Vail Daily column: Finding ourselves, in the rain
Vail, CO Colorado
There’s something special that happens to children in the wilderness, high on a mountain under a stormy sky. Magic sparks fly when they abandon electronics and discover the company of wildflowers and dirt, rain and mountains. What they actually discover is each other – and themselves.
I’m so lucky. Lucky to work for Walking Mountains, and lucky to watch the youth of this valley meet the sights and sounds of their natural world. This week, with 11 10- and 11-year-olds, camping at Vance’s Cabin on Tennessee Pass, I was privy to just that sort of magic.
When Natalie Nighthawk or Evan Eagle described dead, twisted tree trunks, they said they looked like a cat, or a roast turkey, or a ship. When Sal Snail Slug found a Mountain Monkshood, its petals shaped like a man wearing a purple hoody, he pulled up his own hood saying, “He’s just like me!” And when we summited Chicago Ridge in a rainstorm, and the kids were pushed to their physical and emotional limits, their beaming smiles were a true testament of their incredible character.
“The day started out with a little overcast,” Marika Mouse wrote later, “but we weren’t that worried. It had rained the days before in small, short showers. We hiked up to Taylor Hill using only a compass and a map, and continued on to Chicago Ridge. The rain got harder and harder, until people more than 10 feet away became shadowy figures. Suddenly, the cloud burst open and the rain poured down on us.”
We wrapped the kids in two tarps, like a big “kid sandwich,” and inside this shelter they ate their lunches. Suddenly they were laughing, cheering, and repeating the mantra, “We are in a cloud, on a mountain, in a sandwich, eating a sandwich! Eating a sandwich, in a sandwich, on a mountain, in a cloud!” Daniela Deer wrote later that “We were so cold that we almost got sick. But we were so proud of each other.”
They came out of the tarp sandwich singing and inventing rhymes: “We are soaked to the bone, but at least we’re not alone!” they sang.
Brynn Blue Jay asked to cartwheel down the mountain!
“It was like nothing on Earth,” wrote Sam Snowy Owl, “and then we were silenced by the cries of mother elk talking to their young. It was a sound like no other.”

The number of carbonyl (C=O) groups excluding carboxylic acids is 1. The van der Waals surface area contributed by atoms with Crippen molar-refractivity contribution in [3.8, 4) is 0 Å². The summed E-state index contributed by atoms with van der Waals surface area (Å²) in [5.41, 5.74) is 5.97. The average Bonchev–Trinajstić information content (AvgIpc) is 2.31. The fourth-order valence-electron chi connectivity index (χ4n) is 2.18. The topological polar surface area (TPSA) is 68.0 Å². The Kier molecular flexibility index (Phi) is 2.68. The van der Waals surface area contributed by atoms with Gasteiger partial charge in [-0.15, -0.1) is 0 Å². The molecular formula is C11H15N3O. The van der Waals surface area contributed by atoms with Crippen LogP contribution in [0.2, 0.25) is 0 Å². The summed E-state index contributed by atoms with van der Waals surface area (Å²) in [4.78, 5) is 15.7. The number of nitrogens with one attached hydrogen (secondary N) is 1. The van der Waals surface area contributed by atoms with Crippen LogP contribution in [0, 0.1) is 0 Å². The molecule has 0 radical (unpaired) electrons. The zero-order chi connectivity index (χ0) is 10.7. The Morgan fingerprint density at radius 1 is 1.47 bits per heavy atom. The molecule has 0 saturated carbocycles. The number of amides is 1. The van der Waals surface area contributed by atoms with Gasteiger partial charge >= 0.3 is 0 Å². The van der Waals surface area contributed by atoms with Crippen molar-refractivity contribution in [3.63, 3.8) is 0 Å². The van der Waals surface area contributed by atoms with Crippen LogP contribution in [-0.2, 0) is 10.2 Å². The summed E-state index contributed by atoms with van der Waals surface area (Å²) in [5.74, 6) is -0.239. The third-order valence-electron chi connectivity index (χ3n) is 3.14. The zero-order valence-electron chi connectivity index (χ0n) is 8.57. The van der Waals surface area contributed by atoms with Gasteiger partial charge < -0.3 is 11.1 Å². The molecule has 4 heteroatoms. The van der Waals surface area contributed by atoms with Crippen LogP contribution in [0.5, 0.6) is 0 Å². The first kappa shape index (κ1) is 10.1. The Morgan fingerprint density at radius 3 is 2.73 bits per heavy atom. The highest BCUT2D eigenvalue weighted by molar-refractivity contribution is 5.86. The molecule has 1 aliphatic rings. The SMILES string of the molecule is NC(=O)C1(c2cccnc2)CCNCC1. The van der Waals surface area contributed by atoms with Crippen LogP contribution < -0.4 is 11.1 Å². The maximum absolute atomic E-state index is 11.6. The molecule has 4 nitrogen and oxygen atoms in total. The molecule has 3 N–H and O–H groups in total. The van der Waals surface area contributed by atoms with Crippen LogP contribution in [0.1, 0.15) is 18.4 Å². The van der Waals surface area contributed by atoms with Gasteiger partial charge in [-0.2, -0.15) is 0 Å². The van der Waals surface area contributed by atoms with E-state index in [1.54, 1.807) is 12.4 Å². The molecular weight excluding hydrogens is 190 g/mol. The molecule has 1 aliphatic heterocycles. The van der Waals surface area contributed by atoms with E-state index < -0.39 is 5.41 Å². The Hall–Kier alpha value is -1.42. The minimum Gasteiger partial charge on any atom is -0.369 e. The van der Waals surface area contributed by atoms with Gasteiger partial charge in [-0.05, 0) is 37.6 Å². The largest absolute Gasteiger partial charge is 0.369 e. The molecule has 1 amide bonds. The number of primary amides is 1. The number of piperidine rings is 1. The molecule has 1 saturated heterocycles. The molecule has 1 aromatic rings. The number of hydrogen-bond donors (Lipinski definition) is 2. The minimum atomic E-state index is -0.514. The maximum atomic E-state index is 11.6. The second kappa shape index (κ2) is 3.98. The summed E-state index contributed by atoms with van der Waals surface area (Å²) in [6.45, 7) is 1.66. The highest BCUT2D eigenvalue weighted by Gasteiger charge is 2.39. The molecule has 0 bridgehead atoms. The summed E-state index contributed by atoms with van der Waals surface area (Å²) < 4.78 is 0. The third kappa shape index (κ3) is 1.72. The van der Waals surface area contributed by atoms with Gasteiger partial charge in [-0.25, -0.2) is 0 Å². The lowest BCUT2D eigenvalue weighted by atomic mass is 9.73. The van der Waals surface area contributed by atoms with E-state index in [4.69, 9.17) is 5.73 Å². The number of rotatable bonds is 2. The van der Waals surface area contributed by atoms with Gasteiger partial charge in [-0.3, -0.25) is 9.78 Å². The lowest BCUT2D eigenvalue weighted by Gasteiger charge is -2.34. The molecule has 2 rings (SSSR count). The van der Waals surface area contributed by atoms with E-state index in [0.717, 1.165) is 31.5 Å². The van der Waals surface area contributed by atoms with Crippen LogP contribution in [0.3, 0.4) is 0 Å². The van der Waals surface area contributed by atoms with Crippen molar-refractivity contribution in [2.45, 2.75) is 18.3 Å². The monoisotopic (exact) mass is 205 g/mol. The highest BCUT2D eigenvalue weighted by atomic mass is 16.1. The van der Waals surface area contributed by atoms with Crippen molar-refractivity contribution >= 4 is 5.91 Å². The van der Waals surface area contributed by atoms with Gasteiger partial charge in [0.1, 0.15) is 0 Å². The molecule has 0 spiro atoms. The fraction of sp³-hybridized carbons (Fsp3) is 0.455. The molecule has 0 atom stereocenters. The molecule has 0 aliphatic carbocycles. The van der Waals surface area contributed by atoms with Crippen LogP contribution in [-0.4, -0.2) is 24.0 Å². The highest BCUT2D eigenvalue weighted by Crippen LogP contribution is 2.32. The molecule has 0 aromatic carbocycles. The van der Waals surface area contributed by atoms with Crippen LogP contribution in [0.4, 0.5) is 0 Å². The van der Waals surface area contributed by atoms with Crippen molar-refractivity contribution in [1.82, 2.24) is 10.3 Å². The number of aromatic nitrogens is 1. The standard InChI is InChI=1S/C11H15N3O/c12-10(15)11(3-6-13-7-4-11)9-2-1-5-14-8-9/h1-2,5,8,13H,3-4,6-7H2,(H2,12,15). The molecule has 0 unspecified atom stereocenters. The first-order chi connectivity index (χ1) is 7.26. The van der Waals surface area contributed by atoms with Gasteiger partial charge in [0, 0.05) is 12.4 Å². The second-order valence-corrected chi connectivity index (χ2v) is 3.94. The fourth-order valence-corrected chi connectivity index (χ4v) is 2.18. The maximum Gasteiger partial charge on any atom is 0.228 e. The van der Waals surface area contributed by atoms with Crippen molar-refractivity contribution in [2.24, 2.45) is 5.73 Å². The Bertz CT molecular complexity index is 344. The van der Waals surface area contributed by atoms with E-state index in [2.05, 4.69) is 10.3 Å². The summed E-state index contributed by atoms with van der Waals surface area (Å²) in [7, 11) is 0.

So why do we walk in the mountains? Why do we subject ourselves to dirt and cold?
“We are all dirty,” said Hana Hummingbird, “but everything around us is so beautiful, that we all feel beautiful.”
And the kids discover that they can do so much more than they thought possible. They can eat wild strawberries and hear the sounds of elk and ravens. They can sit silently by a spring, writing poetry. They can work together to cook, clean and solve problems.
“We hiked off the beaten path,” wrote Max Mountain, “while meeting new friends and having fun!”
Helena Hawk called her time with friends the “funnest week of the summer yet,” and Michaela Moose reflected, “I never wanted to leave but I guess we have to. This was a thrilling experience and a great amount of fun. We had fun in the sun and fun in the rain.”
We walk in the mountains because it makes life simple enough to understand. Sometimes, in life, it rains. But when we work together, and believe in ourselves, we can accomplish great things.
“I was so beautiful out in the woods!” wrote Hana Hummingbird. “It did rain some, but that never stopped us from reaching our goals!”
Roddy Beall is a graduate educator at Walking Mountains (formerly Gore Range Natural Science School). When not pretending to be an animal in the forest, Roddy can be found dancing with his dog and singing in Spanish.
Melina Valsecia said her experience as an immigrant in Eagle County helped her understand the need for a new way of looking at how service providers engage with the growing Latino population, many of whom are first- or second-generation immigrants.